In the latest high-seas drama off the Horn of Africa, bandits seized a Belgian ship with 10 crewmembers near the Seychelles islands on Saturday and started hauling it toward Somalia, while in a separate incident, NATO forces rescued 20 fishermen from pirates.
In the first attack at pre-dawn, pirates hijacked the Belgian-flagged Pompei a few hundred kilometres north of the Seychelles, a high-end tourist destination.
The ship, carrying a cargo of concrete and stones, sounded three alarms indicating it was under attack, Belgian officials said.
Crew of 10 kidnapped
The ship had 10 crewmembers: two Belgians, one Dutch, three Filipinos and four Croatians.
As pirates steered the vessel toward Somalia, 700 kilometres away, a Spanish military ship, a French frigate and a French scout ship all steamed toward the area to try to intercept it.
Government officials in Brussels held an emergency meeting to discuss possible intervention.
"There is no contact with the pirates, not with the crew, not with any other parties," Jaak Raes, director general of the Belgian Crisis Centre, told reporters.
In a second attack later Saturday, pirates fired at a Marshall Islands-flagged tanker, the Handytankers Magic.
It issued a distress call shortly after dawn but escaped the pirates using "speed and manoeuvres," said Portuguese Lt. Cmdr. Alexandre Santos Fernandes, who is travelling with a NATO fleet patrolling further north in the Gulf of Aden.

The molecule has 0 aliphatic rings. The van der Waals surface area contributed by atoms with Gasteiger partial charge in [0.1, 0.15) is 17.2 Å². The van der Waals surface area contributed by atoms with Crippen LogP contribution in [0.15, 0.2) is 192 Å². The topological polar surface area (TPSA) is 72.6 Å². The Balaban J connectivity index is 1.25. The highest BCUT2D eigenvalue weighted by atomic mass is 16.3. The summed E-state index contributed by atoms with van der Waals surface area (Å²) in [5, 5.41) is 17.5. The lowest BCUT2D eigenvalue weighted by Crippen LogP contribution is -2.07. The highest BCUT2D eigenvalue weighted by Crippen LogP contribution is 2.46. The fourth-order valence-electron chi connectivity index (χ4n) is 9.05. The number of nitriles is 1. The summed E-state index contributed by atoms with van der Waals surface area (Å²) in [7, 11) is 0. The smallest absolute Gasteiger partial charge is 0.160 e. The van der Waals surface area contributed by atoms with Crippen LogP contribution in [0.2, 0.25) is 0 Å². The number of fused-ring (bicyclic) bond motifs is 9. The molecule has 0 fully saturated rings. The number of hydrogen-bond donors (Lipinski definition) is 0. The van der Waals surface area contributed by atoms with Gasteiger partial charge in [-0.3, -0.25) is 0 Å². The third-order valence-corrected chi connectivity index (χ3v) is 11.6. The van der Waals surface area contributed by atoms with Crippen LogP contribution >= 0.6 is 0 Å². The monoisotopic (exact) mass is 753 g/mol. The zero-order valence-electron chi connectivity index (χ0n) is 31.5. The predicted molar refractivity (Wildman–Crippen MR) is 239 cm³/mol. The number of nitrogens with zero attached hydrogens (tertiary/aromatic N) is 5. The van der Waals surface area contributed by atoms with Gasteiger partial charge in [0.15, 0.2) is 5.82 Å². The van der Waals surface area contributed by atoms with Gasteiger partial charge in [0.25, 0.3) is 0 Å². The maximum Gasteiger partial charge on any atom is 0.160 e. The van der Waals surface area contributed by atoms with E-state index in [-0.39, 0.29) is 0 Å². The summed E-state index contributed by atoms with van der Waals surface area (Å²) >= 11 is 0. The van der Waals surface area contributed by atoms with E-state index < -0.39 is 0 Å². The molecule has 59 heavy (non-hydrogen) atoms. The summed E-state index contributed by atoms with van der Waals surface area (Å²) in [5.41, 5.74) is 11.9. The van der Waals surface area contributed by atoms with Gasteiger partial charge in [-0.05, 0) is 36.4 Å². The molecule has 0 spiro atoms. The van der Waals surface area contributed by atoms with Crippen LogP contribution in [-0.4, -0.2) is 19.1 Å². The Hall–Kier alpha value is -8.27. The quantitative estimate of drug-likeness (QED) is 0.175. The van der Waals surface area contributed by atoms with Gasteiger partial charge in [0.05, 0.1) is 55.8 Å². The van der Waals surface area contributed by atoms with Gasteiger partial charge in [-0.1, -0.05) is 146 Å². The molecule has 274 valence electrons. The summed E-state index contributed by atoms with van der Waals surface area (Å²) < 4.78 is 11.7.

NATO forces detain, then release pirates
A Dutch frigate from the NATO force responded immediately to the distress call and trailed the pirates to a Yemeni-flagged fishing dhow the brigands had seized Thursday, Fernandes said.
The bandits were using the Yemeni vessel as a "mother ship," a larger vessel that allows the pirates' tiny motorboats to hitch rides, greatly expanding their range.
The pirates climbed into the dhow, with Dutch marine commandos in hot pursuit. They freed 20 fishermen whose nationalities were not known.
Fernandes said there was no exchange of fire and Dutch forces seized seven automatic weapons and a rocket-propelled grenade launcher.
Seven Somalian pirates were detained, then released because "NATO does not have any detainment policy," Fernandes said.